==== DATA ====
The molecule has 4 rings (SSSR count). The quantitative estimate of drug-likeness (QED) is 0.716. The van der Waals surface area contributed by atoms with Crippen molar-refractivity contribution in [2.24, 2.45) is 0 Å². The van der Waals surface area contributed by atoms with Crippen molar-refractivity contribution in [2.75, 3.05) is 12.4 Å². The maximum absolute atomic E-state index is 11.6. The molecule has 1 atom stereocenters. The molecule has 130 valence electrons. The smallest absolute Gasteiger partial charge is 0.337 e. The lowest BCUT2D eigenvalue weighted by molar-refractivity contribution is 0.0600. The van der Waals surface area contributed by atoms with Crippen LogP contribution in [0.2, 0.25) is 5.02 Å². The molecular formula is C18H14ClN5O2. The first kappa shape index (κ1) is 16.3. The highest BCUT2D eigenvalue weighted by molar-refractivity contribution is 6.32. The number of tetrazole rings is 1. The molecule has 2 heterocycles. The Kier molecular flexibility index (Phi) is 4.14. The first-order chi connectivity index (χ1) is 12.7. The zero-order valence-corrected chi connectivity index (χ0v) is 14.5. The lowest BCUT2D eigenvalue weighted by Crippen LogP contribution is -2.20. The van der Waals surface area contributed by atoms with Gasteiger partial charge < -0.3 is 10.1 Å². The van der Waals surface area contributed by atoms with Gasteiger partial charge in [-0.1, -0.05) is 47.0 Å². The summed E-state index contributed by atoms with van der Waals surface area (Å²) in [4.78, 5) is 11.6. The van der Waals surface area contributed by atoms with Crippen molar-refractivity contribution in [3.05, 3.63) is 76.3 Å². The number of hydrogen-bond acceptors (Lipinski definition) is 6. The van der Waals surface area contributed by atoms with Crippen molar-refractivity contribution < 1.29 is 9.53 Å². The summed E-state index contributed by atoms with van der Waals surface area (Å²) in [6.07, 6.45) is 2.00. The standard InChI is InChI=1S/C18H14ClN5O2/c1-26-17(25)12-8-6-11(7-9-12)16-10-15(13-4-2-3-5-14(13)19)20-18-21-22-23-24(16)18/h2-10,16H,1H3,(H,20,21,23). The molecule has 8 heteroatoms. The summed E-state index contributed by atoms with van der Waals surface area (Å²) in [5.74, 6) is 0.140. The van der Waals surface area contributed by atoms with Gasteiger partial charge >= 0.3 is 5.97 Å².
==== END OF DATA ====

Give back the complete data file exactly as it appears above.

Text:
The molecule has 4 rings (SSSR count). The quantitative estimate of drug-likeness (QED) is 0.716. The van der Waals surface area contributed by atoms with Crippen molar-refractivity contribution in [2.24, 2.45) is 0 Å². The van der Waals surface area contributed by atoms with Crippen molar-refractivity contribution in [2.75, 3.05) is 12.4 Å². The maximum absolute atomic E-state index is 11.6. The molecule has 1 atom stereocenters. The molecule has 130 valence electrons. The smallest absolute Gasteiger partial charge is 0.337 e. The lowest BCUT2D eigenvalue weighted by molar-refractivity contribution is 0.0600. The van der Waals surface area contributed by atoms with Crippen LogP contribution in [0.2, 0.25) is 5.02 Å². The molecular formula is C18H14ClN5O2. The first kappa shape index (κ1) is 16.3. The highest BCUT2D eigenvalue weighted by molar-refractivity contribution is 6.32. The number of tetrazole rings is 1. The molecule has 2 heterocycles. The Kier molecular flexibility index (Phi) is 4.14. The first-order chi connectivity index (χ1) is 12.7. The zero-order valence-corrected chi connectivity index (χ0v) is 14.5. The lowest BCUT2D eigenvalue weighted by Crippen LogP contribution is -2.20. The van der Waals surface area contributed by atoms with Gasteiger partial charge < -0.3 is 10.1 Å². The van der Waals surface area contributed by atoms with Gasteiger partial charge in [-0.1, -0.05) is 47.0 Å². The summed E-state index contributed by atoms with van der Waals surface area (Å²) in [4.78, 5) is 11.6. The van der Waals surface area contributed by atoms with Crippen molar-refractivity contribution in [3.05, 3.63) is 76.3 Å². The number of hydrogen-bond acceptors (Lipinski definition) is 6. The van der Waals surface area contributed by atoms with Crippen molar-refractivity contribution < 1.29 is 9.53 Å². The summed E-state index contributed by atoms with van der Waals surface area (Å²) in [6.07, 6.45) is 2.00. The standard InChI is InChI=1S/C18H14ClN5O2/c1-26-17(25)12-8-6-11(7-9-12)16-10-15(13-4-2-3-5-14(13)19)20-18-21-22-23-24(16)18/h2-10,16H,1H3,(H,20,21,23). The molecule has 8 heteroatoms. The summed E-state index contributed by atoms with van der Waals surface area (Å²) in [5.74, 6) is 0.140. The van der Waals surface area contributed by atoms with Gasteiger partial charge >= 0.3 is 5.97 Å².